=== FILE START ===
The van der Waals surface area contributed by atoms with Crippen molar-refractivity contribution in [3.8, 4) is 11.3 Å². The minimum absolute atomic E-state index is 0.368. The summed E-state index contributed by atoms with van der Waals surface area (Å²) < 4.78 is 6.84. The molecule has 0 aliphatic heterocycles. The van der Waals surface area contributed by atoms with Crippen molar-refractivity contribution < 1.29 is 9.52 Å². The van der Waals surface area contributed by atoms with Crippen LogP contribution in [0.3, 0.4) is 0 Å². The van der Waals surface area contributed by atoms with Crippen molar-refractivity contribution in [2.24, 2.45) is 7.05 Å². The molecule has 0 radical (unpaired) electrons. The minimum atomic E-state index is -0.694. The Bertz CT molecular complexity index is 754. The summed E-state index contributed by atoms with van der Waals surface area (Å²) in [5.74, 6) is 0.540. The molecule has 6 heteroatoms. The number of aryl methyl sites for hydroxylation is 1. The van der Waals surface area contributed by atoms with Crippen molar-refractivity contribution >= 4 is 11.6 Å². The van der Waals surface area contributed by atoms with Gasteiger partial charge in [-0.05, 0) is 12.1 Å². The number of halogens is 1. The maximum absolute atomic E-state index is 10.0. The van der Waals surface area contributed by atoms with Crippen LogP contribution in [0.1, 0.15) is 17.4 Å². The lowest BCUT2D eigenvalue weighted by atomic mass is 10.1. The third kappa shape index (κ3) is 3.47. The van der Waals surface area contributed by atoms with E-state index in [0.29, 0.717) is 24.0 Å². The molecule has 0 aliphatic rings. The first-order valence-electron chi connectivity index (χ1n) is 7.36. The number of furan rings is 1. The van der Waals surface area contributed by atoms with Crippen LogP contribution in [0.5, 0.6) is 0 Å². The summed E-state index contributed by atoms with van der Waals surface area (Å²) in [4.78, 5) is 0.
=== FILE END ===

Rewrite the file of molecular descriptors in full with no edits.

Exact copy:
The van der Waals surface area contributed by atoms with Crippen molar-refractivity contribution in [3.8, 4) is 11.3 Å². The minimum absolute atomic E-state index is 0.368. The summed E-state index contributed by atoms with van der Waals surface area (Å²) < 4.78 is 6.84. The molecule has 0 aliphatic heterocycles. The van der Waals surface area contributed by atoms with Crippen molar-refractivity contribution < 1.29 is 9.52 Å². The van der Waals surface area contributed by atoms with Crippen LogP contribution in [0.3, 0.4) is 0 Å². The van der Waals surface area contributed by atoms with Crippen molar-refractivity contribution in [2.24, 2.45) is 7.05 Å². The molecule has 0 radical (unpaired) electrons. The minimum atomic E-state index is -0.694. The Bertz CT molecular complexity index is 754. The summed E-state index contributed by atoms with van der Waals surface area (Å²) in [5.74, 6) is 0.540. The molecule has 6 heteroatoms. The number of aryl methyl sites for hydroxylation is 1. The van der Waals surface area contributed by atoms with Crippen molar-refractivity contribution >= 4 is 11.6 Å². The van der Waals surface area contributed by atoms with Gasteiger partial charge in [-0.05, 0) is 12.1 Å². The number of halogens is 1. The maximum absolute atomic E-state index is 10.0. The van der Waals surface area contributed by atoms with Crippen LogP contribution in [0.1, 0.15) is 17.4 Å². The lowest BCUT2D eigenvalue weighted by atomic mass is 10.1. The third kappa shape index (κ3) is 3.47. The van der Waals surface area contributed by atoms with E-state index in [0.29, 0.717) is 24.0 Å². The molecule has 0 aliphatic rings. The first-order valence-electron chi connectivity index (χ1n) is 7.36. The number of furan rings is 1. The van der Waals surface area contributed by atoms with Crippen LogP contribution in [0.5, 0.6) is 0 Å². The summed E-state index contributed by atoms with van der Waals surface area (Å²) in [4.78, 5) is 0.